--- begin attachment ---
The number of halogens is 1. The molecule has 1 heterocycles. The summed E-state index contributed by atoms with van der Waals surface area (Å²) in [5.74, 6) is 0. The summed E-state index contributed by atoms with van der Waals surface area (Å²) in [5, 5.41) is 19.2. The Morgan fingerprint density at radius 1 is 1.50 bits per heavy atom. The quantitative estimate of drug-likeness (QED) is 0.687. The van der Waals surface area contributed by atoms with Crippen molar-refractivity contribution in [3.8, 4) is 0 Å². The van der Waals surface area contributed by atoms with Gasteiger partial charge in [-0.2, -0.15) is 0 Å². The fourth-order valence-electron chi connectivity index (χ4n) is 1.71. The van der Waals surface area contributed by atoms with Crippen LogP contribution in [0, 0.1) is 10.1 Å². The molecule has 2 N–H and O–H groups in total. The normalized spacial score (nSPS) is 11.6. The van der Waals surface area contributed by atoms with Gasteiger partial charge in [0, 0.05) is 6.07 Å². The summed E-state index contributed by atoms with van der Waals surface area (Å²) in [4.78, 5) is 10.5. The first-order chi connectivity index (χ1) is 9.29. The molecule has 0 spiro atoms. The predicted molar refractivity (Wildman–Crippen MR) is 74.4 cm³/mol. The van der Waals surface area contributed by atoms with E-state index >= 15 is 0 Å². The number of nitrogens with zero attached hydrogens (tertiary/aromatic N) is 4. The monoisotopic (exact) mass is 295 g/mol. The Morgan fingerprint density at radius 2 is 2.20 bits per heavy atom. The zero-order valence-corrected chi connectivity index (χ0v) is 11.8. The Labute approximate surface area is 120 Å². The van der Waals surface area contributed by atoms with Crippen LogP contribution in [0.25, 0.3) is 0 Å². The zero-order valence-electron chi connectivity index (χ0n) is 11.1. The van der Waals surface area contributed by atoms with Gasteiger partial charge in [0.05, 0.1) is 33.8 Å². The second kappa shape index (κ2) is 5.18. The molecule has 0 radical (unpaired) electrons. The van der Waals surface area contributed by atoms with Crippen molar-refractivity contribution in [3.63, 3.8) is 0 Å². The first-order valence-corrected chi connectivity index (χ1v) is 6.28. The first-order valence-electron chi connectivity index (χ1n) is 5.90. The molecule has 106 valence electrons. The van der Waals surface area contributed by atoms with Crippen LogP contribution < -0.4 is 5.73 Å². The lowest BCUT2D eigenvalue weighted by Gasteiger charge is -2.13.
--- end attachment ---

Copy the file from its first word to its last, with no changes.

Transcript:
The number of halogens is 1. The molecule has 1 heterocycles. The summed E-state index contributed by atoms with van der Waals surface area (Å²) in [5.74, 6) is 0. The summed E-state index contributed by atoms with van der Waals surface area (Å²) in [5, 5.41) is 19.2. The Morgan fingerprint density at radius 1 is 1.50 bits per heavy atom. The quantitative estimate of drug-likeness (QED) is 0.687. The van der Waals surface area contributed by atoms with Crippen molar-refractivity contribution in [3.8, 4) is 0 Å². The van der Waals surface area contributed by atoms with Gasteiger partial charge in [-0.2, -0.15) is 0 Å². The fourth-order valence-electron chi connectivity index (χ4n) is 1.71. The van der Waals surface area contributed by atoms with Crippen LogP contribution in [0, 0.1) is 10.1 Å². The molecule has 2 N–H and O–H groups in total. The normalized spacial score (nSPS) is 11.6. The van der Waals surface area contributed by atoms with Gasteiger partial charge in [0, 0.05) is 6.07 Å². The summed E-state index contributed by atoms with van der Waals surface area (Å²) in [4.78, 5) is 10.5. The first-order chi connectivity index (χ1) is 9.29. The molecule has 0 spiro atoms. The predicted molar refractivity (Wildman–Crippen MR) is 74.4 cm³/mol. The van der Waals surface area contributed by atoms with E-state index >= 15 is 0 Å². The number of nitrogens with zero attached hydrogens (tertiary/aromatic N) is 4. The monoisotopic (exact) mass is 295 g/mol. The Morgan fingerprint density at radius 2 is 2.20 bits per heavy atom. The zero-order valence-corrected chi connectivity index (χ0v) is 11.8. The Labute approximate surface area is 120 Å². The van der Waals surface area contributed by atoms with Crippen LogP contribution in [0.25, 0.3) is 0 Å². The zero-order valence-electron chi connectivity index (χ0n) is 11.1. The van der Waals surface area contributed by atoms with Gasteiger partial charge in [0.05, 0.1) is 33.8 Å². The second kappa shape index (κ2) is 5.18. The molecule has 0 radical (unpaired) electrons. The van der Waals surface area contributed by atoms with Crippen molar-refractivity contribution in [3.63, 3.8) is 0 Å². The first-order valence-corrected chi connectivity index (χ1v) is 6.28. The first-order valence-electron chi connectivity index (χ1n) is 5.90. The molecule has 106 valence electrons. The van der Waals surface area contributed by atoms with Crippen LogP contribution < -0.4 is 5.73 Å². The lowest BCUT2D eigenvalue weighted by Gasteiger charge is -2.13.